Your students often take multiple courses with you both on campus during the academic year and during your study abroad program in Ecuador — these learning opportunities shape their Yale education and their sense of belonging in Yale College as a whole. You forge relationships with your students, but also foster new relationships for them, facilitating mentoring relationships that are personalized to a given student’s interest. They are dazzled by your network and the way you bring them into the fold.  As one student said, ‘I witnessed first-hand how genuinely involved she is with local communities and the fact that incorporating experiential learning in her classes is a labor of love for her’ and another shared, ‘With every connection, lesson, guest speaker, and incredible experience it became more clear that we were all experiencing a once in a life time journey of learning that completely rested on the community the professor had built over the years of traveling, teaching, and running her program.’

Your teaching methods are also innovative and transformative outside of the classroom. Your assessments, including long oral presentations, push and challenge your students in their language learning and your constructive and timely feedback on written assessments is impactful, resulting in ‘a rare blend of scholarly rigor and compassionate mentorship.’ The annual Latino & Iberian Film Festival at Yale (LIFFY) that you helped found benefits your students, in addition to our local Yale and New Haven communities. As one student shared, ‘Certainly for students in her class these are not just film screenings, they are unique opportunities to use their language and critical thinking skills, to ask pressing questions, to be challenged, and to get involved with certain aspects of the festival. These are the kind of exceptionally enriching experiential learning opportunities…The impact of these learning moments is quite deep and often immeasurable, and in many ways, these are exactly the type of learning experiences that continue to make a Yale education truly extraordinary’ and another said, ‘…she encourages us, she uplifts us. And now it is time to return the favor and show her how grateful we are for her admirable teaching.’

Yale College is thus honored to award the Richard H. Brodhead ‘68 Prize for Teaching Excellence to you, Margherita Tortora.”

Carlos Eire, the Harwood F. Byrnes/Richard B. Sewall Teaching Prize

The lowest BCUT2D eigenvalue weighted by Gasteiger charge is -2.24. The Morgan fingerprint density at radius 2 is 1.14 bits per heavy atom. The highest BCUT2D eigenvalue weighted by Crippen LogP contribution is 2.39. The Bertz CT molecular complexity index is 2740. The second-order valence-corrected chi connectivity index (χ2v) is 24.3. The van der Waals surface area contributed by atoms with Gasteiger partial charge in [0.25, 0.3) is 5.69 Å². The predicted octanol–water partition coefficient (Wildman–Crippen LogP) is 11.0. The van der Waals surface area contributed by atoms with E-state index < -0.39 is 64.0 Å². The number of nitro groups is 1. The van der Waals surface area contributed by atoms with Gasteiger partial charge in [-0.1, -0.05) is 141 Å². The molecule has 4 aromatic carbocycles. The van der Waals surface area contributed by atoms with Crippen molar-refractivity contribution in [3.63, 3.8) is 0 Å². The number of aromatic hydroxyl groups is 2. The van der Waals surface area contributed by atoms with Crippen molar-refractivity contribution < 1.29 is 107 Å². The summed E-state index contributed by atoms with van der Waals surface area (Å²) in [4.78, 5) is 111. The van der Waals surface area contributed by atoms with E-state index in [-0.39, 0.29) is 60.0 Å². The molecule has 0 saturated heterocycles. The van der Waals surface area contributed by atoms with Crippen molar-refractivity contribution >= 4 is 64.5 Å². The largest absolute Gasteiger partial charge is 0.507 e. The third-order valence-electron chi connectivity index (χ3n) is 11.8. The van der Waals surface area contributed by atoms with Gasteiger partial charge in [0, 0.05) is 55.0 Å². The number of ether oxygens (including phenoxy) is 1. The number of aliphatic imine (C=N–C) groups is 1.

Awarded to any faculty member who over a long period of service has inspired a great number of students and consistently fostered the learning process both inside and outside the classroom

Carlos Eire
Carlos Eire (Photo by John Dempsey)

Since joining Yale’s faculty in 1996 (after receiving your Ph.D. from Yale in 1979), Carlos Eire, T. Lawrason Riggs Professor of History and Religious Studies, you have steadily been recognized by your students for your dynamic and passionate teaching style over your many years.  Students are captivated to your lectures, they admire your ability to provide both structure and flexibility in your seminars, and they appreciate the individualized and compassionate attention you give them in your office hours.

Your students share their feelings about your teaching and courses eloquently. One student shared: ‘Professor Eire blends scholarship, humor, factual information, and lively anecdotes into lectures that are interesting and educational… (he) has a gift for invigorating esoteric church history and Reformation theology,’ and another said, ‘this class proved to me that it is possible to have a class of many divergent opinions that functions progressively… The workload was considerably hefty for this course, but all the readings were so relevant and interesting that it was impossible to complain about it… His manner was that of a mentor– he was always ready to share his personal stories, but only so far as they would benefit us as students… His own opinions about religion remain a mystery to me; he acted purely as purveyor and interpreter of historical evidence.’

Students have called you their ‘best professor’ at Yale and have ‘never looked forward to class more than’ yours — they love learning from you. One student shared, ‘An example of his dynamic teaching style is when he was trying to explain how the Swiss reformation were burning and destroying idols. “They shouted defend yourselves,” he explained, “And when the idols didn’t do anything, they took it as a sign that they were not divine and burnt them.” To demonstrate the ridiculousness of this practice, he grabbed a dollar bill and shouted, “DEFEND YOURSELF,”’ Another shared, ‘It takes a special sort of teacher to interest an entire class in a 4th century ascetic monk.’ Your students praise your genuineness and humility that you bring to your classroom, without losing the rigor and depth of the material they are learning.

For your dedication to your students throughout your many years in our History department, Yale College is proud to award the 2018 Harwood F. Byrnes / Richard B. Sewall Teaching Prize to you, Professor Carlos Eire.”